A General View of the Crisis
As a Latin American country, Venezuela has been in a struggle since 2019 in terms of its “presidents”, which is an unusual term for a country. Nicolás Maduro and Juan Guaidó are the key figures of these complex situations, leading to the question of who the rightful and legitimate president of the country is. The acceptance of Guaidó, who declared himself interim president of the country on the international agenda, as the legitimate president has led to a crisis in the country’s presidential system. The fact that important international actors, such as the United States and the European Union, recognize Guaidó as the legitimate president of Venezuela instead of elected president Maduro does not alleviate the crisis. (Miliard, 2021)
There are some reasons that people of the country have not been happy with their elected president Maduro since 2013. The country has not been able to ensure a stable political and economic environment under the Maduro government. (Miliard, 2021) Venezuela has the most significant petroleum reserves globally; therefore, its revenues mainly depend on this financial resource. But since 2013, there has been a decline in commodity prices, which has also led to a reduction in oil prices, damaging its economy. Inflation rates have skyrocketed, Venezuela’s currency, the Strong Bolivar, has largely depreciated, and public access to essential food products has been restricted. (Erdoğan, 2019)
It would not be wrong to say that Maduro is continuing Hugo Chavez’s legacy, who served as president from 1999 to 2013. Chavez held the office until he died in 2013, and Maduro continued to serve as president by proxy. Madurwasen served as foreign minister in 2006 and vice president in 2012 during the Chavez administration. Ultimately, in April 2013, the United Socialist Party of Venezuela (PSUV) was elected with the most votes, and Maduro became the president. (Erdoğan, 2019)
During the Chavez administration, a path was followed in favour of socialist policies against American imperialism. Chavez continued to build strong relations with Cuba, subject to American embargoes for many years, laced oil management under state control. As a reflection of socialist policies, public spending has increased during this period, and the country’s economy became heavily dependent on oil exports. For these reasons, the economic crises of the Maduro era have come out as inevitable. Therefore, Donald Trump has imposed severe sanctions against the Maduro administration, which continues the Chavez administration’s legacy. Foreign investments were blocked, and the country began to suffer from capital shortages. The country’s valuable hydrocarbon resources were not used efficiently, and oil production declined. The economic crisis’s effects were so significant that the government has begun to emigrate in severe numbers to neighbouring Latin America countries.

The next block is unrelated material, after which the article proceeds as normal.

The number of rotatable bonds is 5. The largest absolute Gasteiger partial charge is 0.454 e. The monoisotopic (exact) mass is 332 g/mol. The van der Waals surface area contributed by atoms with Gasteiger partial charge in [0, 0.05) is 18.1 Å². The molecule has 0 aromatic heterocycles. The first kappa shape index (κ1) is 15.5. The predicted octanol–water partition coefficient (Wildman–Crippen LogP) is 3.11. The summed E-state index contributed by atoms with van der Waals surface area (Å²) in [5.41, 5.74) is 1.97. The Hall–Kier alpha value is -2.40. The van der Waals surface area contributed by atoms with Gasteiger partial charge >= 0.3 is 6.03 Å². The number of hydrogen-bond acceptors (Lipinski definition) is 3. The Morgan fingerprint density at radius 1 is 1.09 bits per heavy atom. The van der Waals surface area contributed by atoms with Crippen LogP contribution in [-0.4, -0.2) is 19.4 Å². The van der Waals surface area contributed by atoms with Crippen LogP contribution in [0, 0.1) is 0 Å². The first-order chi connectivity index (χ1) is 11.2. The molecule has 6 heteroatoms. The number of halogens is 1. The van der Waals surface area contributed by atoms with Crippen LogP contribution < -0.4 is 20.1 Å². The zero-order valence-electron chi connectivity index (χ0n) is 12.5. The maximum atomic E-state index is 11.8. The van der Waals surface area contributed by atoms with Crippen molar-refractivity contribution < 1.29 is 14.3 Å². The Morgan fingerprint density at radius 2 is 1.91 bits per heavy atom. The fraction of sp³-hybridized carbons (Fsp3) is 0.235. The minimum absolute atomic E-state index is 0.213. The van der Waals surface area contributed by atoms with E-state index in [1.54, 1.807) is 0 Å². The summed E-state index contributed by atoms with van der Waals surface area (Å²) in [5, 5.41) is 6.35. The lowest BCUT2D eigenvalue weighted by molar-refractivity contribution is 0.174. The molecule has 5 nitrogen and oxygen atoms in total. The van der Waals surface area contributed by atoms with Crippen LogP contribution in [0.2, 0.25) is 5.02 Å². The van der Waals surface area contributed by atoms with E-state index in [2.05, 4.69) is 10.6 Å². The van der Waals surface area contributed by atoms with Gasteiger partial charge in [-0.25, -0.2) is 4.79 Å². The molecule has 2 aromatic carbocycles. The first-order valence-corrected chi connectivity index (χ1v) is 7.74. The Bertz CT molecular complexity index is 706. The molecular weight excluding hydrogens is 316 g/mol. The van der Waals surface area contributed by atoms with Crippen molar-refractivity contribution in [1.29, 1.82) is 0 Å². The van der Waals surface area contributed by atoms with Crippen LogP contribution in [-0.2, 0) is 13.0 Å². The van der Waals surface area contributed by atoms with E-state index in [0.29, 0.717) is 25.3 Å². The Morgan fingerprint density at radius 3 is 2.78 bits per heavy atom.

Despite this challenging situation of the country and the people’s misery, sanctions against Venezuela have continued in the Trump era. The main reason was to put the Maduro administration in a difficult position against the citizens of Venezuela. Besides, Washington has frequently accused the Chavez and Maduro administrations of being undemocratic and violating human rights. But by accepting Guaidó’s leadership as the country’s legitimate president, who has declared his presidency in an undemocratic way, the US administration has led to a dilemma. (Çin, 2019) Since the United States’ economic interests over Venezuela are threatened by the anti-American and neoliberalist attitude of the Maduro administration, Washington’s attitude towards Maduro was not surprising. (Demirel, 2019)
Juan Guaidó’s Struggle and the Starting Point of the Crisis
After examining the crisis from a general perspective and emphasizing why it turned into a deep economic and political turmoil, it would be fitting to investigate how it started, progressed and its current situation. Juan Guaidó is a young and idealistic opposition party leader who openly opposed Venezuelan President Maduro in 2019. His opposition identity was revealed during the Maduro era, but he also often took part in protests during the Chavez era. In 2015, he was elected in the state elections and began to take a seat in Parliament as a representative for Vargas. (Euronews, 2019) In December of the same year, for the first time after 16 years in the National Assembly elections, the opposition sovereignty was achieved within the Parliament instead of the Socialist Party. Therefore, although the country’s crisis of political legitimacy reaches its peak in 2019, it has been dated back to the 2015 parliamentary elections. However, the Maduro administration did not allow for an opposition victory in the National Assembly, and in 2017 the assembly was dissolved by a decree created at Maduro’s request. The opposition boycotted this decision, but the National Assembly was replaced by the Constituent Assembly, formed by pro-government supporters. After these developments, a series of protests took place, and opposition leaders, especially Guaidó, tried to encourage the public to support the protests. (BBC, 2019) Unfortunately, the demonstrations and protests ended bloody and with casualties. Although the opposition’s boycott was not enough to preserve the National Assembly’s formal existence, competition did not recognize the Constituent Assembly. Then in early January 2019, Guaidó was elected as the president of the National Assembly. Although he is not new to political life, the crucial step contributing to the international recognition of Guaidó is this presidential post. After Guaidó was elected to office, he was detained by government forces and then released. (Baran, 2019)